Balochistan’s wide Makran coast further connects the sea routes of East Asia, the Persian Gulf and the Red Sea. The province constitutes 44 per cent of Pakistan’s territory. This vast expanse of dry, arid, hilly land and full of mineral resources was strategically desired by contesting empire over centuries. Its current status derives from the colonial contest between Britain and Russia, with Persia (Iran) playing both sides and nibbling territory whenever it could.
The author explains the historical development of Baloch identity in detail, from their origins in Aleppo in northern Syria. Ethnically related to the Kurds, the Baloch diverged between 4th and 7th centuries to escape constant strife in the region and in search of pastures for their animals. Thus, the Kurds went to Iraq, Turkey and northern Persia; the Baloch to Persia and the southern Caspian region and further on. Over time, they settled across the coast of Bandar Abbas and Chah Bahar, to the coast of Karachi. They also settled in the southern part of present-day Afghanistan. Interestingly, the book notes the presence of an ethnic Baloch-speaking population in Turkmenistan. The book discusses the language, literature, religion, music and demography thoroughly, giving a complete account of Baloch culture.
Unsurprisingly, Balochi, the language of the Baloch, strongly resembles Kurdish language, Kurdgáli. As the people moved across West Asia, they picked up words from Persian, Dravidian, Urdu, Pashtu and other dialects. Though the two communities separated centuries ago, they share a tragic political destiny: both Balochs and Kurds meet the criteria of a nation – common ancestry, language, culture, and desire to live together – but lack their own country.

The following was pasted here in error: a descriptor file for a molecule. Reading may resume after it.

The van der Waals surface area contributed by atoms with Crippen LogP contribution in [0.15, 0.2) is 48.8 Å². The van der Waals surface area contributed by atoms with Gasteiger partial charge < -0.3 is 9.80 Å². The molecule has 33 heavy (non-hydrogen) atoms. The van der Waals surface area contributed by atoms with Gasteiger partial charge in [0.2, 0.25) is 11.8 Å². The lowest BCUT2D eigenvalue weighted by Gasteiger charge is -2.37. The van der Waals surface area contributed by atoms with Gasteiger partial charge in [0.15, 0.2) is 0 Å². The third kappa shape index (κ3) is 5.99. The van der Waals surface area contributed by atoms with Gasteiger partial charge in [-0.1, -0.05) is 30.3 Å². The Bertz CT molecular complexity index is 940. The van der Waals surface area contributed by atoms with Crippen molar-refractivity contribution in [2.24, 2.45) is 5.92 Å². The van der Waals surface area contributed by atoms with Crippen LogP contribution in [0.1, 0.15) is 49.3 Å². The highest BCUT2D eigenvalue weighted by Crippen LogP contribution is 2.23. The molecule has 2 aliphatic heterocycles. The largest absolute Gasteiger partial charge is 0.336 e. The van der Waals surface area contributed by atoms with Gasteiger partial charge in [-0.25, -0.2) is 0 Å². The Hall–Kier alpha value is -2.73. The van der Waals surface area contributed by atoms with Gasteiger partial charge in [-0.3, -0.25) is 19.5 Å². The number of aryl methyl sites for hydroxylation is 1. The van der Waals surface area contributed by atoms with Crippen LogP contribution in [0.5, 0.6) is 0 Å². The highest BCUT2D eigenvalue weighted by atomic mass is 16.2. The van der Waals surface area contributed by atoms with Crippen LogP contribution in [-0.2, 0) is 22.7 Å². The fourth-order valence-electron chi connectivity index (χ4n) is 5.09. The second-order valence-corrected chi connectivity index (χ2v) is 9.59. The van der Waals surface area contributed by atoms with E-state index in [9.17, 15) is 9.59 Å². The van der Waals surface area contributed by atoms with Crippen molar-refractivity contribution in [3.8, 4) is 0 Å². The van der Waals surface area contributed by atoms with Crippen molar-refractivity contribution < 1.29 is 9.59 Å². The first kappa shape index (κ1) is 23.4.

Balochistan has been inhabited by Balochs since the 7th century. They are mentioned in Ferdowsi’s Shahnamah as inhabitants of the northern Iranian plateau. Though mainly Hanafi Sunni Muslims, the Baloch revere the fourth Caliph Ali, father of Imam Hossein, whose followers formed Shia Islam.
During the medieval era, the Baloch managed to remain independent from the Safavid Persia and the Indian Mughal dynasty. This disconnected them from rest of the Muslim world. The colonial era intensified their isolation. Their plight was intensified when the British retreated from the region, denying the Kalat State (core of Balochistan) the independence guaranteed by the 1876 Treaty, and urging it to merge with Pakistan. Jinnah’s annexation of Kalat in 1948 was a natural climax to the dialogue begun by Viceroy Louis Mountbatten.